The possibility of injecting pulverized biochar instead of conventional pulverized coal in blast furnace ironmaking was investigated numerically. More detailed reactions including the water-related reactions were considered here. The combustion process from the tuyere to the raceway of a blast furnace was simulated. Oak char (volatile matter wt.% dry basis, VM = 27.11 wt.%-db) provided a lower temperature than Taiheiyo coal (VM = 44.60 wt.%-db). Increasing the O2 concentration from 23 to 27 wt.% resulted in a higher combustibility of both solid fuels. However, the effect of increasing oxygen concentration was still insufficient for the Oak char at high injection rates because of its inadequate volatile content. Biochar properties become increasingly important as the injection rate increases. Compared with Oak char that provided a combustibility of 68% at an injection rate of 200 [(kg solid fuel)/(1 000 Nm3 feed gas)] and hot blast of 27 wt.% O2 concentration, Oak char 1 (VM = 32.09 wt.%-db) had a higher combustibility of 71%.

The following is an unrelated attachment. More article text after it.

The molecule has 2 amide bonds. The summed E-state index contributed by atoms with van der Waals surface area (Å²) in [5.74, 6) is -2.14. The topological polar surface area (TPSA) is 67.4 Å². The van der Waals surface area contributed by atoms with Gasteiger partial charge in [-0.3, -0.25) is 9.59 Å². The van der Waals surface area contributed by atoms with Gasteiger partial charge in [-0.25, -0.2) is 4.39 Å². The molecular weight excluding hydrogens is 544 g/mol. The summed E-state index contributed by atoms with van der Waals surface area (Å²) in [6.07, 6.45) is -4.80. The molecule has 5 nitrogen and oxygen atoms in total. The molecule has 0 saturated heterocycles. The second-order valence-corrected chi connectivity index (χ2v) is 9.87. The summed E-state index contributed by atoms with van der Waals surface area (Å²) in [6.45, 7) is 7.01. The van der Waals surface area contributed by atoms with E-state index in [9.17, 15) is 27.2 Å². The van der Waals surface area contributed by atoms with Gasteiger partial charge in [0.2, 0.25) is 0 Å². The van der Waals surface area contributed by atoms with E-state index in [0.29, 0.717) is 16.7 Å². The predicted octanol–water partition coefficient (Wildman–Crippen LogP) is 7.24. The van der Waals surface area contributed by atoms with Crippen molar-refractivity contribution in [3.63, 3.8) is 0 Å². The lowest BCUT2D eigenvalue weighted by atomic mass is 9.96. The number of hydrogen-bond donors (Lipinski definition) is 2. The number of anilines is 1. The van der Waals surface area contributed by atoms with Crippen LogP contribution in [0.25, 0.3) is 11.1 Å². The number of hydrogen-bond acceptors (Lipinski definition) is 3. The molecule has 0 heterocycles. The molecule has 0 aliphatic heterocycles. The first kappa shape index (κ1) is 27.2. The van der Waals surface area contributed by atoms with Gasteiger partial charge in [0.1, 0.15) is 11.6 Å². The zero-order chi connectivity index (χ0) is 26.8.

All Science Journal Classification (ASJC) codes
- Mechanics of Materials
- Mechanical Engineering
- Metals and Alloys
- Materials Chemistry